So far in 2023, the interviewees on Real Time With Bill Maher have tended to be there to discuss either creativity or politics. Friday’s episode went in a somewhat different direction, with author and psychotherapist Esther Perel appearing to discuss relationships, a subject that she has written a lot about over the years. As Maher noted in his introduction, he had initially seen this conversation as a break from more serious matters, only to realize that bringing up dating, relationships and intimacy also took things into relatively bleak territory.
“There is a sense that modern loneliness masks itself as hyperconnectivity,” Perel said. She went on to describe what she termed “artificial intimacy” — and then invoked the feeling one gets after being candid with someone over the phone, only to realize that they’re multitasking on the other end.
Perel went on to discuss the algorithms that point people to new things to do or listen to as a form of “assisted living.” Her issue was with a mindset of “trying to erase the bumps from life” and remove friction. “Any good sex therapist will tell you that friction is an essential part of sex,” she said.
When Maher brought up a statistic that the number of people having sex had declined since the 1990s, Perel pushed back slightly, arguing that the frequency of sex mattered less than other aspects of it. “The essential piece is the erotic quality,” she said.
Later in the discussion, the subject of marriage came up, with Maher noting that he had never married. Perel, for her part, took a different approach. “Many people today, especially in the West, are going to have two or three committed relationships or marriages. Some of us are going to do it with the same person,” she said. “I’ve been married a few times, but with the same person. That keeps it interesting.”
“A relationship is a living, breathing organism that you need to reinvent and infuse,” she clarified — and made the case for not taking a relationship for granted. The discussion went to some places that Maher’s interviews don’t usually go; the two politely clashed on a few matters, but Perel wasn’t afraid to critique some of Maher’s choices of phrasing. By the end, it felt as though the conversation had gone somewhere unexpected. “This was interesting,” Maher said as the interview drew to a close — and it really was.
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Some other notes on the episode:
- Early in his monologue, Maher addressed one of the stranger aspects of time. “4/20 is Hitler’s birthday,” he said. “Only a stoner would do that.”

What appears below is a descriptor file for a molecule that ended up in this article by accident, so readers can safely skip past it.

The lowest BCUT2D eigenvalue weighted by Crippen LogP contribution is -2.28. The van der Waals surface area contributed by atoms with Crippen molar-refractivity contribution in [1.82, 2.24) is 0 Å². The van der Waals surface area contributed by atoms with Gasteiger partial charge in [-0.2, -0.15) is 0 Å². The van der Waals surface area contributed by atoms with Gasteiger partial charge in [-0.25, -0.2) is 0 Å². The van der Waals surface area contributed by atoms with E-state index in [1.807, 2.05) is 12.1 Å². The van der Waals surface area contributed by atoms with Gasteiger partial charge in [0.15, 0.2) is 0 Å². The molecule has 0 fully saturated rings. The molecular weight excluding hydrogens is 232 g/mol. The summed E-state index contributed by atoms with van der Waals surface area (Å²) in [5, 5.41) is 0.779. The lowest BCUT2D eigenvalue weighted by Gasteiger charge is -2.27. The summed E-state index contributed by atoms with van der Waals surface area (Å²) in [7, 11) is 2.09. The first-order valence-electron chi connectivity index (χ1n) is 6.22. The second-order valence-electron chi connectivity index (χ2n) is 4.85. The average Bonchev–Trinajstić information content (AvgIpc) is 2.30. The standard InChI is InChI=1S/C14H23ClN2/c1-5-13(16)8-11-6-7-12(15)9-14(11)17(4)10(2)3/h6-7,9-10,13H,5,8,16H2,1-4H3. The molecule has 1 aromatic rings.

- Maher also addressed Russia’s military accidentally bombing a Russian city: “Imagine bombing your own city? It’d be like the governor of Florida attacking Disney World!”
- Also covered in the monologue: the concept of the “indictment bounce,” and Maher’s bewilderment that such a thing exists. (He is not alone in this.)
- Glenn Loury and Daniel Bessner were this episode’s panelists. Or, as Maher said while introducing them, “Two professors! Wow.” And later in the episode, the duo would address the current state of academia and the issue of whether or not there are too many administrators.
- The first question posed to the two professors — who had chatted earlier on Loury’s podcast — was about the spate of shootings carried out by armed people who were in no physical danger. “There are no grand projects that people bring in any longer,” Bessner said. For his part, Loury cited the abundance of guns.
- The panel discussion was deeply focused on policy, with Loury and Bessner occupying distinct and different ideological positions and occasionally disagreeing. If you like your Real Time panels wonky (and I do), this one was a particularly strong example.
- Bessner got particularly vocal applause when he argued that teachers needed to be paid significantly more.
- The mid-panel comedy segment this week riffed on Rep. George Santos’s announcement that he would seek re-election, with a series of hypothetical campaign posters. These segments can be hit or miss, but this one was particularly strong. (“George Santos: Weird, But Not Anthony Weiner Weird” was one slogan.)
- In the second half of the panel discussion, conversation turned to news networks — and the degree to which Fox News (and others) told their audience what they wanted to hear, even if it was factually incorrect. (Yes, this arose from discussion of the Dominion settlement.)
- Maher on Donald Trump’s return to Fox News and Ron DeSantis’s lukewarm polling: “They wanted to switch horses, and then their new horse died.”
- New Rules opened with Maher addressing the news that McDonald’s is making the Big Mac’s buns softer: “If it was any softer, it’d be pudding!”
- The bulk of New Rules found Maher recounting an idea he’d suggested at a film industry gathering: an awards show to honor people who’d pushed back against cancel culture. Out of this was a segment dubbed “the Cojones Awards,” with a gold statue of exactly what you’d expect. (Recipients included Ben Stiller and Trader Joe’s.)
- This episode’s most surreal moment came in the midst of the panel discussion, when Loury defended Substack and capitalism by saying, “Let a thousand flowers bloom.” As Maher pointed out, that’s a (slightly altered) phrase generally attributed to…Chairman Mao.